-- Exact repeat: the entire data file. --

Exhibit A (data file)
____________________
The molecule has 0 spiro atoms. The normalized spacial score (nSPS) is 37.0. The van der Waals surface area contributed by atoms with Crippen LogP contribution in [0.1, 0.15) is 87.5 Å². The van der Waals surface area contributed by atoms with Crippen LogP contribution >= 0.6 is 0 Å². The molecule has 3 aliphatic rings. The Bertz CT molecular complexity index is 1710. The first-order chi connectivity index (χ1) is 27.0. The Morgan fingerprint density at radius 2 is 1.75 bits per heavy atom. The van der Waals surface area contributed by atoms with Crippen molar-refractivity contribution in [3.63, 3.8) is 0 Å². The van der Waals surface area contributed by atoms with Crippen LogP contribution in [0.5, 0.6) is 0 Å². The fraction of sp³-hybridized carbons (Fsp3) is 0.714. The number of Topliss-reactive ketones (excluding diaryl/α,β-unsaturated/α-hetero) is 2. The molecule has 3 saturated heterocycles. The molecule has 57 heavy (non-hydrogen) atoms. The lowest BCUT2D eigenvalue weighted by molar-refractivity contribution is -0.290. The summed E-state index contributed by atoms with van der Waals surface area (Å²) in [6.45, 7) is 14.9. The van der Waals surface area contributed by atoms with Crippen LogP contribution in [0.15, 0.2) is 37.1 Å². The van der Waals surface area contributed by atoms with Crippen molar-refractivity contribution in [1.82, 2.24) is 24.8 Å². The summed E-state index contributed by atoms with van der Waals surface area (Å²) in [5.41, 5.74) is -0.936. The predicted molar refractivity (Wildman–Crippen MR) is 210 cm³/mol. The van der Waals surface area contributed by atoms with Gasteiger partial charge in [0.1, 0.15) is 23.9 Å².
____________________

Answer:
The molecule has 0 spiro atoms. The normalized spacial score (nSPS) is 37.0. The van der Waals surface area contributed by atoms with Crippen LogP contribution in [0.1, 0.15) is 87.5 Å². The van der Waals surface area contributed by atoms with Crippen LogP contribution >= 0.6 is 0 Å². The molecule has 3 aliphatic rings. The Bertz CT molecular complexity index is 1710. The first-order chi connectivity index (χ1) is 27.0. The Morgan fingerprint density at radius 2 is 1.75 bits per heavy atom. The van der Waals surface area contributed by atoms with Crippen molar-refractivity contribution in [3.63, 3.8) is 0 Å². The van der Waals surface area contributed by atoms with Crippen LogP contribution in [0.5, 0.6) is 0 Å². The fraction of sp³-hybridized carbons (Fsp3) is 0.714. The number of Topliss-reactive ketones (excluding diaryl/α,β-unsaturated/α-hetero) is 2. The molecule has 3 saturated heterocycles. The molecule has 57 heavy (non-hydrogen) atoms. The lowest BCUT2D eigenvalue weighted by molar-refractivity contribution is -0.290. The summed E-state index contributed by atoms with van der Waals surface area (Å²) in [6.45, 7) is 14.9. The van der Waals surface area contributed by atoms with Crippen LogP contribution in [0.15, 0.2) is 37.1 Å². The van der Waals surface area contributed by atoms with Crippen molar-refractivity contribution in [1.82, 2.24) is 24.8 Å². The summed E-state index contributed by atoms with van der Waals surface area (Å²) in [5.41, 5.74) is -0.936. The predicted molar refractivity (Wildman–Crippen MR) is 210 cm³/mol. The van der Waals surface area contributed by atoms with Gasteiger partial charge in [0.1, 0.15) is 23.9 Å².